Melissa introduced a piece of legislation and a resolution in the City Council today that focus on critical issues in our criminal justice system: the presence of U.S. Immigration and Customs Enforcement (ICE) in our city’s jails and the rampant arrests for the possession of small amounts of marijuana.
Restricting the City’s Collaboration with ICE
Melissa speaks at press conference announcing the introduction of this legislation (Photo by William Alatriste).
The historic piece of legislation introduced by Melissa today, along with Speaker Christine Quinn and Council Member Danny Dromm, will place limits on New York City’s ability to collaborate with U.S. Immigration and Customs Enforcement (ICE) in our city’s jails. Thousands of immigrants are deported each year after being sent to our local jails. The Department of Corrections routinely shares databases of new inmates with ICE, which include information on country of origin. Armed with this information, ICE places “detainers” on those inmates they suspect to be non-citizens. After an interview and further investigation, if an immigrant is determined to be “deportable,” he or she is sent to a detention center and is often removed from the country. Over the last two years, only about half of the detainers issued were for immigrants that had no criminal convictions, and 38% of those individuals had a misdemeanor as their highest immediate charge.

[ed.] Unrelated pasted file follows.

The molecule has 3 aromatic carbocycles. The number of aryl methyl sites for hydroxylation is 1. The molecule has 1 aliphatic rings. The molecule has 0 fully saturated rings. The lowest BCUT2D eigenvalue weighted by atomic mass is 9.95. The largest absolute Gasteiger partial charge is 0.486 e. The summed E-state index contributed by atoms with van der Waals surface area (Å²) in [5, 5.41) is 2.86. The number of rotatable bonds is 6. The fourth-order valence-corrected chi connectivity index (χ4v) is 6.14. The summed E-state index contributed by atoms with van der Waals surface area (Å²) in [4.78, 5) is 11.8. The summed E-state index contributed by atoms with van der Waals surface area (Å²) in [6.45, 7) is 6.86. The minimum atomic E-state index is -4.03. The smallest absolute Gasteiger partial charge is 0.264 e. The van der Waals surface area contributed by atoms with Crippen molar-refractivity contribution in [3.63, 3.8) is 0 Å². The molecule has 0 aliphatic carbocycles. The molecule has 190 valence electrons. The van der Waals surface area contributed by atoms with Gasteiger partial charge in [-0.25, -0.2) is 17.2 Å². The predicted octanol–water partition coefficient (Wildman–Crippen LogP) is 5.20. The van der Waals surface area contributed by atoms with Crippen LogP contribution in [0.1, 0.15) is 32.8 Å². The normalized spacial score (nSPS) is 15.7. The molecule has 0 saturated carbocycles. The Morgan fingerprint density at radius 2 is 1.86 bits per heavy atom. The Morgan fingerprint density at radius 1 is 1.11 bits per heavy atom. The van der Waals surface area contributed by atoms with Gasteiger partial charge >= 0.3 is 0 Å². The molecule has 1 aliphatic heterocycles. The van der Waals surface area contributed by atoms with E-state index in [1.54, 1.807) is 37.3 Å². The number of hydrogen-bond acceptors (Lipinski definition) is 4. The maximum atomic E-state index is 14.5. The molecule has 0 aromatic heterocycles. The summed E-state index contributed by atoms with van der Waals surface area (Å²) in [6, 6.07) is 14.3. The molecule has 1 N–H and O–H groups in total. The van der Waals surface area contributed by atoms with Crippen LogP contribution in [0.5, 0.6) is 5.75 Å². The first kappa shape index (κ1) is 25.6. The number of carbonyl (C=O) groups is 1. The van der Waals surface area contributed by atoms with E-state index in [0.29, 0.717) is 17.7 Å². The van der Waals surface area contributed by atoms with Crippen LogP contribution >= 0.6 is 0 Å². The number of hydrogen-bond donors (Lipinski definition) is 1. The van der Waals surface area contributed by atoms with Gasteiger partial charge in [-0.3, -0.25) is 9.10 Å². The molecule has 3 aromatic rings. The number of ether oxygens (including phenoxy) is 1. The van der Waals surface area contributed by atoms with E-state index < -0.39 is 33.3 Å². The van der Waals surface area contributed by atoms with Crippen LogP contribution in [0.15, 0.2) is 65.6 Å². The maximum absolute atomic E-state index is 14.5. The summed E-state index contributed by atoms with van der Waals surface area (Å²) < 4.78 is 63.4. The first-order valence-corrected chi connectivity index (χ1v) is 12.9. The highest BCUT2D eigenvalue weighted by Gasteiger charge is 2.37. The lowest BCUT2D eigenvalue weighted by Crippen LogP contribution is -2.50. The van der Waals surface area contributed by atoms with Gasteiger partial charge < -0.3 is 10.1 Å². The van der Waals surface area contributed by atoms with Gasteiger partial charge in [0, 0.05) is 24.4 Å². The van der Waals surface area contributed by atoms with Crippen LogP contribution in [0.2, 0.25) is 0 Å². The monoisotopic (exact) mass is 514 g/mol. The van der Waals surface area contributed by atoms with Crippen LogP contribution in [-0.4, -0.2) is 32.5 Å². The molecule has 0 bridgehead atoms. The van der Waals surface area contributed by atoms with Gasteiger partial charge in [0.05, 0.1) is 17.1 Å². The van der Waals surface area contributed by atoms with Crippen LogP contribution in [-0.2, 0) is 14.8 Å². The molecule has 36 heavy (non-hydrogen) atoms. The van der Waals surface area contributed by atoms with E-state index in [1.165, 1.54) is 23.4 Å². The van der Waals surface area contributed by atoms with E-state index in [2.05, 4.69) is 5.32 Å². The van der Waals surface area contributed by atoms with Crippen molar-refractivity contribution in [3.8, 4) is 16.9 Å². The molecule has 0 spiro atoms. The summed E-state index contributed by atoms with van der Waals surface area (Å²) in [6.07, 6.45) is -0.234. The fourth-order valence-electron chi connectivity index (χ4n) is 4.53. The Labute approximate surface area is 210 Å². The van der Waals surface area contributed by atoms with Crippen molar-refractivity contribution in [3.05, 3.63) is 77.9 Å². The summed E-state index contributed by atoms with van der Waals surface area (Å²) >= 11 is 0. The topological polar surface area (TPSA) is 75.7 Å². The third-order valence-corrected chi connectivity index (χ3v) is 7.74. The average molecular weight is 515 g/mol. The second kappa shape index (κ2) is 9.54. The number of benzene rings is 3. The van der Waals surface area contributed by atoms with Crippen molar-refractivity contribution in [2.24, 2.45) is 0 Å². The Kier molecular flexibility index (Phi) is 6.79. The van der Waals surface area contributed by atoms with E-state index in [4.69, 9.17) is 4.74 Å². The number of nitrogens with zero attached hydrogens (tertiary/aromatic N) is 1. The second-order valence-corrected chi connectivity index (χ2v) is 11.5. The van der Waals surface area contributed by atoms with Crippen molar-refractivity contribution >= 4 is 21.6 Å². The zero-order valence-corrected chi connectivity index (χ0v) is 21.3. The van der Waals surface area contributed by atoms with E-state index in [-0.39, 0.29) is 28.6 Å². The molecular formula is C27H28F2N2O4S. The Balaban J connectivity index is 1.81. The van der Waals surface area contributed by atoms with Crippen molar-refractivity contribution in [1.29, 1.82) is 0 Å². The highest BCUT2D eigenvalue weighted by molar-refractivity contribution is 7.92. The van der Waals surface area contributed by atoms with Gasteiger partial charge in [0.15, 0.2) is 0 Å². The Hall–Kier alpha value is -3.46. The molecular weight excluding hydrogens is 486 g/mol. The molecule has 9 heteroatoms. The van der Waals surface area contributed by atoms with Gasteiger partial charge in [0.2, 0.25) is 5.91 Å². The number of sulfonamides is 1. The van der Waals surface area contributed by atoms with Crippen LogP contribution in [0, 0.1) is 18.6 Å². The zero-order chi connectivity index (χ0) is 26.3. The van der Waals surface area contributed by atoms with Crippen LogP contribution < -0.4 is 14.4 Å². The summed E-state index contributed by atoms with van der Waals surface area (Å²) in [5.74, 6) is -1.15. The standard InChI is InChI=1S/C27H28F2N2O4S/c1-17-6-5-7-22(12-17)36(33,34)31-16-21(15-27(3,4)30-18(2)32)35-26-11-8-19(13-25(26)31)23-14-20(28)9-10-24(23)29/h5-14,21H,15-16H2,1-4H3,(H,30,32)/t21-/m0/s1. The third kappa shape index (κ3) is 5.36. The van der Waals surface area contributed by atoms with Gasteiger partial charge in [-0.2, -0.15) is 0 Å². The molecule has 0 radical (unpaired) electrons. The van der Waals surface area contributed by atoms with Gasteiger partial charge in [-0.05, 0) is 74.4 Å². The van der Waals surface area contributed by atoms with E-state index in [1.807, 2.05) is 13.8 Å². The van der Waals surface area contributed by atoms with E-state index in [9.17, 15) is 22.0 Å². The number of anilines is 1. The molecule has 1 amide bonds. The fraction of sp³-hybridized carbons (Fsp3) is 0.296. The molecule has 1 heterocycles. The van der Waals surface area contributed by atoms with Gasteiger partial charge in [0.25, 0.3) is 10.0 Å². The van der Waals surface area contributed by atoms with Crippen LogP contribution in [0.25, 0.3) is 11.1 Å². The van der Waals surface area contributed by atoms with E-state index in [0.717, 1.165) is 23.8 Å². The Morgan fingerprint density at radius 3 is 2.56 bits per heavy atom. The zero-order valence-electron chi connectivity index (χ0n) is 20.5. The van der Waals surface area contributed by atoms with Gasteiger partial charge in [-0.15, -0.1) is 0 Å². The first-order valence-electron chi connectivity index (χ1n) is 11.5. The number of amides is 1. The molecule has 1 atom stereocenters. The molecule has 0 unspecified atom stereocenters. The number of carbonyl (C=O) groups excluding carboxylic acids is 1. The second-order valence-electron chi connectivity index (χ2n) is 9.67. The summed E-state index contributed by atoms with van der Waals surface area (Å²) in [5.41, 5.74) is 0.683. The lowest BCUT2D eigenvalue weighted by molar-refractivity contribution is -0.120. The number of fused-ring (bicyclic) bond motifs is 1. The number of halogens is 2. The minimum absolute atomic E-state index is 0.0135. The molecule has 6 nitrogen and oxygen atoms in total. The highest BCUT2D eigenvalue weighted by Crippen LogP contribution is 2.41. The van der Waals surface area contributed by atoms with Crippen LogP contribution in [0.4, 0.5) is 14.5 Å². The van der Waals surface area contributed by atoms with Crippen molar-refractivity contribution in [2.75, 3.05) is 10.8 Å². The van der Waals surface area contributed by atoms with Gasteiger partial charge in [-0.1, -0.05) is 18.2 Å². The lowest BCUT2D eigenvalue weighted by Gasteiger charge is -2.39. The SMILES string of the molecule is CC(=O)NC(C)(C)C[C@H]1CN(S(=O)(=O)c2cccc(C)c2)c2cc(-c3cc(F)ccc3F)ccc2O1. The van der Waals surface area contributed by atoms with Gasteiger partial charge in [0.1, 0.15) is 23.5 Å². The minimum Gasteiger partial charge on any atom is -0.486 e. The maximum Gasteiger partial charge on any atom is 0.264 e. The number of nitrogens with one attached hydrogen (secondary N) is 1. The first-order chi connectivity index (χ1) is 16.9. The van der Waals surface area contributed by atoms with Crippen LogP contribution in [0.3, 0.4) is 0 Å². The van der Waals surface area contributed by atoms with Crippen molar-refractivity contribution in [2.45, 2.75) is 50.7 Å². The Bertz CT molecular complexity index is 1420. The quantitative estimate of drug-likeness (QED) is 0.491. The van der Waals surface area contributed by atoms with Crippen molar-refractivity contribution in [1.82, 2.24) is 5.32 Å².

This legislation would prohibit the use of City resources (including space, personnel and funds) to honor detainers on those immigrants that have no criminal records, outstanding warrants or previous orders of deportation, do not have a pending criminal case and have not been identified as a confirmed match in the terrorist screening database. Under this legislation, City resources could not be used to hold an individual who meets this criteria beyond the time when he or she would otherwise be released, nor could the City notify ICE of his or her release from custody. We expect to have a hearing on this bill in the fall.
Calling for Changes to State Law on Marijuana Arrests
Tens of thousands of people, primarily from Black and Latino communities, are arrested each year for small-time marijuana possession, even though it was de-criminalized by the State in the 1970s. However, a loophole allows police to make arrests for marijuana possession if it is in public view. Police often ask individuals to take out what would otherwise have been concealed marijuana, leading to an arrest. For the 50,000 plus arrests last year, the estimated cost to taxpayers was over $75 million. This year, the city is on target to reach nearly 60,000 arrests.
Since the City Council does not have the power to legislate, Melissa has introduced a resolution calling on the State Legislature to enact a bill already introduced by Senator Grisanti and Assemblyman Jeffries that would close the loophole on marijuana arrest policy.